When antenna resonates at 5.8 GHz in Figure 3(b), the power mainly radiates out from the parallel rectangular patches. The -field magnitude of the edge of rectangular patches as well as the part of the dipole that is located below the rectangular patches is stronger. The driver dipole has an alternative mode of operation in this operation band and acts in feeding, not as radiation parts. In this condition, the dipole of the antenna forces a time-varying magnetic field in the axial direction of the rectangular patches, thus forcing the parallel rectangular patches to resonate at 5.8 GHz. This reveals that the parallel rectangular patches are in radiation mode and behave like a radiation source at high frequency.

In this situation, two frequencies are generated independently of each other. The frequencies are easily controlled by changing the length of the dipole and the patches, the length of the dipole is approximately a half wavelength of the lower frequency, and the patches have the same length of about half the wavelength of the upper frequency. The -parameter () of the antennas with different lengths of the dipole and the patches are shown in Figure 4 and they can work separately in the GMS band and GNSS band.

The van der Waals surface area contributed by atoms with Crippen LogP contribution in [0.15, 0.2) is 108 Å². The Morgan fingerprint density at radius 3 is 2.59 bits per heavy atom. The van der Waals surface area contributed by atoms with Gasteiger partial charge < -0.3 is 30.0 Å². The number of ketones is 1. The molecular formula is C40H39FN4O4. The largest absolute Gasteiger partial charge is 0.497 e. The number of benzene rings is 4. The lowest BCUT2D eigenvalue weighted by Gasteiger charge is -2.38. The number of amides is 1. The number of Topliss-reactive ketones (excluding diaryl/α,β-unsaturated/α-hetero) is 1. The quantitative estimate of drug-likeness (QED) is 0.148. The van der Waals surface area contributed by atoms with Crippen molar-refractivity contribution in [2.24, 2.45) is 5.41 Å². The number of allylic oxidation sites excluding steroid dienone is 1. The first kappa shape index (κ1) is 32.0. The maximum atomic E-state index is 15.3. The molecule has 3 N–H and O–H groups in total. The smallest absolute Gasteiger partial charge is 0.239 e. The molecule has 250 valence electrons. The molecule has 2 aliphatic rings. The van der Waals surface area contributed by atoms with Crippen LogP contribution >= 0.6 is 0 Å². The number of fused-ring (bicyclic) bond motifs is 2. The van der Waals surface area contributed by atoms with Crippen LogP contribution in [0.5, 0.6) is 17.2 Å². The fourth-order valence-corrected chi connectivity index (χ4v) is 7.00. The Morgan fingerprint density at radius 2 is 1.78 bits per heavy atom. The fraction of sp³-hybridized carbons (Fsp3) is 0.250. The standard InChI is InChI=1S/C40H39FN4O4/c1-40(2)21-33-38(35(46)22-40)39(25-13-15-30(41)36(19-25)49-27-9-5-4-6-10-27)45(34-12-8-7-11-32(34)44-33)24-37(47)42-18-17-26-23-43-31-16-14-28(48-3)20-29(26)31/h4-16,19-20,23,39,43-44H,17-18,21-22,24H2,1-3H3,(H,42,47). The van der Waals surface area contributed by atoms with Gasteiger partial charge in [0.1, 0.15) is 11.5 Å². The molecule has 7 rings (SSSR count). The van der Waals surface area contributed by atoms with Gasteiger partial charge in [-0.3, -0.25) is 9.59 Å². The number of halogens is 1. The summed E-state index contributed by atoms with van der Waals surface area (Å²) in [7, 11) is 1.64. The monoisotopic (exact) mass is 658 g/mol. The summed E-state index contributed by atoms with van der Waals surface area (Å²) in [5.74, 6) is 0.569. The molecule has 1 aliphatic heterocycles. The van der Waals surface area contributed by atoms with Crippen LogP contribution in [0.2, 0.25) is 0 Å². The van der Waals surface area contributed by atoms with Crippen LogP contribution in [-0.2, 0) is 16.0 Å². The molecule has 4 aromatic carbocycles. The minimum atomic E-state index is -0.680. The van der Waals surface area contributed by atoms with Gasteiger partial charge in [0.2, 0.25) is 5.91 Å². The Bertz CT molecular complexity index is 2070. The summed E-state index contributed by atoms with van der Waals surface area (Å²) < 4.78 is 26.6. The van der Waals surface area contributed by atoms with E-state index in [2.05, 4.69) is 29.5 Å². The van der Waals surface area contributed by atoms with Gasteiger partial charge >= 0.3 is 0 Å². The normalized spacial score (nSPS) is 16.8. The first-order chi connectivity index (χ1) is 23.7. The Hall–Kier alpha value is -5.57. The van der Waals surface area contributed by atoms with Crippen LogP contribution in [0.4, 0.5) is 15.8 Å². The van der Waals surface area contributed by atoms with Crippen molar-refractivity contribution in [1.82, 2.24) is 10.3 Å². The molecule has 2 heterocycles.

Figure 4: The simulated with different lengths of the dipole and the patches.

4. Measured Result

A dual-band printed end-fire antenna was fabricated and is shown in Figure 5. The results of the proposed antenna were measured and are shown in Figure 6. The proposed antenna works at two bands: a low operating frequency of 2.4 GHz with 18.3% bandwidth which is provided from 2.28 GHz to 2.74 GHz and an upper operating frequency of 5.8 GHz that is generated by the radiation mode of the parallel rectangular patches, with a bandwidth of about 12.6%.